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  • Writer's picturessewan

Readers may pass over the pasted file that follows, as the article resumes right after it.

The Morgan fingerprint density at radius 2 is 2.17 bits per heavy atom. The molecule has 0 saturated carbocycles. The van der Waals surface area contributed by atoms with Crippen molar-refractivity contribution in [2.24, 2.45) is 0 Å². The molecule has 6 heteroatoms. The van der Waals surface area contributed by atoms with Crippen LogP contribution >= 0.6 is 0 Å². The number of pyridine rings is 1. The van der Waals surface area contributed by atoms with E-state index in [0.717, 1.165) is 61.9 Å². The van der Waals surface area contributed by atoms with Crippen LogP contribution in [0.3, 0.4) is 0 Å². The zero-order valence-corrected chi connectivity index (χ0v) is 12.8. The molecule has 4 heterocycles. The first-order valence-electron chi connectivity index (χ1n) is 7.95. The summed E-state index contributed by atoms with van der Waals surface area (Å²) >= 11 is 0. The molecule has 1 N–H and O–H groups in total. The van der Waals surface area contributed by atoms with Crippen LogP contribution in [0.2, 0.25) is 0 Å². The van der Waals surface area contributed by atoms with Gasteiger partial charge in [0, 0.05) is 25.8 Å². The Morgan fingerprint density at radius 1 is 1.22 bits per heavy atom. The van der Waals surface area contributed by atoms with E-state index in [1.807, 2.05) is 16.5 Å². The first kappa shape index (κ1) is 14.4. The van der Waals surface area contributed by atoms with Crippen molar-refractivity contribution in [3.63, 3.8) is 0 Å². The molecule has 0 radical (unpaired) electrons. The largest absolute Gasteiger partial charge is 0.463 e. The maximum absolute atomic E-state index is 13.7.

Depression is unique to each individual, and there isn't a guideline for you to see who is depressed. For myself In particular, I am thankfully not depressed 24/7, all 52 weeks of the calendar year. There are some people who do face depression for an extensive period of time, and it can last for years. Like everyone, I experience situational depression, which is a normal, short period of depressed feelings caused by a specific event. However, sometimes these bouts of depression last for way longer than the standard two weeks. I also sometimes get unexplained bouts of depression, and I really just have no idea how to live. When I am depressed, my weight tends to fluctuate like crazy, my sleeping patterns become extremely irregular, I'm constantly tired, I become more socially anxious than usual, and I feel confused and frustrated, yet so numb... and I really just don't know how to stay alive anymore. Despite all this, death never has been the first choice for me (and it's important to note that some individuals struggling with depression may not have suicidal thoughts). I am always searching for an excuse... any excuse... to stay. There are times where I would binge watch tv shows, hoping that cliffhangers would keep me hanging on (pun not intended). I busy myself with too many responsibilities, so that I would feel bad to leave things unfinished. I seek out friends, hoping they'd distract me. The hardest times are when I can't bring myself to care at all and don't think it would matter if I leave.  These are the days where it's so hard to get myself out of bed and care,  even though I know I should. During these times, I bargain: "If XYZ happens, I'll stay another day." It has been a long time since I hit rock bottom, but it's a mixed feeling of desperation, both to live and to die, that I will never forget.  As someone who actively deals with depression, it really hits hard to hear about someone who lost the battle. It breaks my heart, wondering how many times someone's heart must have cried out for help, but couldn't be heard, before s/he came cornered at a dead end. I'm not telling you all this because I expect you to catch on to when someone is depressed 100% of the time. It's not always easy to see when someone is depressed, but I want to spread a bit of awareness. The death of a loved one is not your fault. It's not your fault. Don't blame yourself. It's not you. But please, let's treat everyone like they struggle with depression. I know that sounds a little awkward, but if we knew someone was struggling with depression and/or suicidal thoughts, we would think twice about our words and actions, right? Let's not be a trigger by saying or doing mean things. Let's be kind, and always be open to listening. Let's check up on each other every once in a while. There are things we cannot control, but we can control our own attitude towards others. It might not change anything, but it also might save a life.  

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